Peggy Guggenheim Art Museum in Venice

Peggy Guggenheim Art Museum in Venice Peggy Guggenheim Art Museum in Venice

The Peggy Guggenheim Museum has become one of the top tourist attractions in Venice. Located directly on the Grand Canal in the Dorsoduro neighborhood of Venice, the Peggy Guggenheim Collection is particularly a favorite of those who are modern art fans. In a city where nearly everything else is centuries old, the collection features works from early 20th century American and European artists.


In 1949, Peggy Guggenheim purchased the 18th century palace, Palazzo Venier dei Leoni, directly on the Grand Canal, and she lived there until her death in 1979. Shortly after taking up residence in her new home, she held an art exhibit of sculptures in the garden. Beginning in 1951, she opened her art collection inside her home to the public, and this has remained the case ever since.

It was not until 1969 that Peggy was invited to show her collection in New York City at the Solomon R. Guggenheim Museum. Due to the success of that exhibition, Peggy was encouraged to donate her Venice palace and art collection to the Solomon R. Guggenheim Foundation. She agreed, but with the stipulation for the collection to remain in Venice. Upon her death she bequeathed the palace and collection to the foundation, which now owns and operates the Peggy Guggenheim Collection. She was the daughter of Benjamin Guggenheim, who died in the sinking of the Titanic. Benjamin's brother was Solomon R. Guggenheim.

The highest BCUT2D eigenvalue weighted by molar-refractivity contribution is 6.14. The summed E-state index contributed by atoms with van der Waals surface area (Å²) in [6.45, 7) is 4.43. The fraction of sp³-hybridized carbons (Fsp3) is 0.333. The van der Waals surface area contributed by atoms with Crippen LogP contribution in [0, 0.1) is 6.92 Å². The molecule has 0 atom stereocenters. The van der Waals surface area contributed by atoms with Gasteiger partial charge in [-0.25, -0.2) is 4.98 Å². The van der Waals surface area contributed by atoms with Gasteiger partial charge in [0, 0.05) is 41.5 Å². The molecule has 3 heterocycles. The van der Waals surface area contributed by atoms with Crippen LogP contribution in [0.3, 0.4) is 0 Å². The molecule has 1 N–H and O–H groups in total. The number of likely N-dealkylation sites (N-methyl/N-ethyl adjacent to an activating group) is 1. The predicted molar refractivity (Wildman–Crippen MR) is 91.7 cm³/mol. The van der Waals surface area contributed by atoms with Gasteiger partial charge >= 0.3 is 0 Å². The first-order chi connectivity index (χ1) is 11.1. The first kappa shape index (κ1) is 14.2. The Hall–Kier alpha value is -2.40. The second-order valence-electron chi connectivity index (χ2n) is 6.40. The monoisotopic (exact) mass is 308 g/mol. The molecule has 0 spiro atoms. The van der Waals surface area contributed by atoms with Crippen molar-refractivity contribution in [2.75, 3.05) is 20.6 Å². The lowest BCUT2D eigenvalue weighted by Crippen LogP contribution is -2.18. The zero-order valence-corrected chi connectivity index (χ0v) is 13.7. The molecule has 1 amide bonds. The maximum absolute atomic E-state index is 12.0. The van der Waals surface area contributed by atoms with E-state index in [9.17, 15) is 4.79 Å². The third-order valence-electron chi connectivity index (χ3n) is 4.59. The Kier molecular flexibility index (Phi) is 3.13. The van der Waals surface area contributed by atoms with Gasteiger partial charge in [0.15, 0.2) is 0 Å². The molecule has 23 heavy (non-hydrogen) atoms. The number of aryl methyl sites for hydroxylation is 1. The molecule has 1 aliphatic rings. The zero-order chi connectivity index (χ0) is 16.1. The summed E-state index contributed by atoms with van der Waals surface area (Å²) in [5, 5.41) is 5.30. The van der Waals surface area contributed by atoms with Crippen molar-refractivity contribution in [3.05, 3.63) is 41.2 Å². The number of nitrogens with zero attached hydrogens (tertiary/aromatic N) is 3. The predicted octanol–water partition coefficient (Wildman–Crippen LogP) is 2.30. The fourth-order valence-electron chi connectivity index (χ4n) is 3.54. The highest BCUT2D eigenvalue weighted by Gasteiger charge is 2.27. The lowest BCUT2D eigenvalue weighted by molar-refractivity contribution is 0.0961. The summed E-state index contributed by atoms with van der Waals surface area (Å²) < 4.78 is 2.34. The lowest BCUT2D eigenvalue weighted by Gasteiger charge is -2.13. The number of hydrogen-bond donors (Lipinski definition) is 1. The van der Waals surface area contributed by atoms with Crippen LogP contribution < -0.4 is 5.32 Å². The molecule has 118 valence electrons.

Considered to be one of the most significant collections of modern art in the world, the Peggy Guggenheim Collection includes paintings by Mark Rothko, Salvador Dali, Paul Klee, Joan Mirò, Max Ernst (Peggy's third husband), Jackson Pollock, Marc Chagall, Pablo Picasso, and many others. Most of the art focuses on surrealism and cubism, American modernism, Italian futurism, and also abstract expressionism. The sculptures in her collection appear in the garden. Every year the museum hosts visiting collections as well.

The uniqueness of this small art museum is its intimate setting. Knowing that this is the former home of the original curator and owner makes a difference. The museum is open every day except Tuesday, from 10 a.m. to 6 p.m. Admission is €12 for adults and €7 for students and children. Take the vaporetto to the Accademia stop and you will see the beautiful, white art museum before you even get off the water bus.